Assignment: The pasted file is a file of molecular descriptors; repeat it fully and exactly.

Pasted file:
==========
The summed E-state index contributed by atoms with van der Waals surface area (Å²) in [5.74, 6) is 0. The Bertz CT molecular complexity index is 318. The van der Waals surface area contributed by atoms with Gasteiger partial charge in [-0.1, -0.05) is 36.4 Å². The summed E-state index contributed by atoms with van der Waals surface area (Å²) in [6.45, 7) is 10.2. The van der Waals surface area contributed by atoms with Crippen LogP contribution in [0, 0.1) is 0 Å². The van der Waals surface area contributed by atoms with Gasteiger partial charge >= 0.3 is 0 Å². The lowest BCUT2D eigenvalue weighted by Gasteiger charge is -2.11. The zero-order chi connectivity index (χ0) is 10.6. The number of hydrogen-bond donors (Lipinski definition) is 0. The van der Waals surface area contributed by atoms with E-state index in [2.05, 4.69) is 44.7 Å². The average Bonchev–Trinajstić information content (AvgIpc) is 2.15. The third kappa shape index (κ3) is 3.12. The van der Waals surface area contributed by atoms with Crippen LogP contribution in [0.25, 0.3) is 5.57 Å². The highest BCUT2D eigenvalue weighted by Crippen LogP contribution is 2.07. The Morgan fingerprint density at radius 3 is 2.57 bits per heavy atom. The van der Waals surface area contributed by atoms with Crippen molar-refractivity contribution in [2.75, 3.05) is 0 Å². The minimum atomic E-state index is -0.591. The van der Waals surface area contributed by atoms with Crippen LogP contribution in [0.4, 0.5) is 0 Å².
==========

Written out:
The summed E-state index contributed by atoms with van der Waals surface area (Å²) in [5.74, 6) is 0. The Bertz CT molecular complexity index is 318. The van der Waals surface area contributed by atoms with Gasteiger partial charge in [-0.1, -0.05) is 36.4 Å². The summed E-state index contributed by atoms with van der Waals surface area (Å²) in [6.45, 7) is 10.2. The van der Waals surface area contributed by atoms with Crippen LogP contribution in [0, 0.1) is 0 Å². The van der Waals surface area contributed by atoms with Gasteiger partial charge >= 0.3 is 0 Å². The lowest BCUT2D eigenvalue weighted by Gasteiger charge is -2.11. The zero-order chi connectivity index (χ0) is 10.6. The number of hydrogen-bond donors (Lipinski definition) is 0. The van der Waals surface area contributed by atoms with E-state index in [2.05, 4.69) is 44.7 Å². The average Bonchev–Trinajstić information content (AvgIpc) is 2.15. The third kappa shape index (κ3) is 3.12. The van der Waals surface area contributed by atoms with Crippen LogP contribution in [0.25, 0.3) is 5.57 Å². The highest BCUT2D eigenvalue weighted by Crippen LogP contribution is 2.07. The Morgan fingerprint density at radius 3 is 2.57 bits per heavy atom. The van der Waals surface area contributed by atoms with Crippen molar-refractivity contribution in [2.75, 3.05) is 0 Å². The minimum atomic E-state index is -0.591. The van der Waals surface area contributed by atoms with Crippen LogP contribution in [0.4, 0.5) is 0 Å².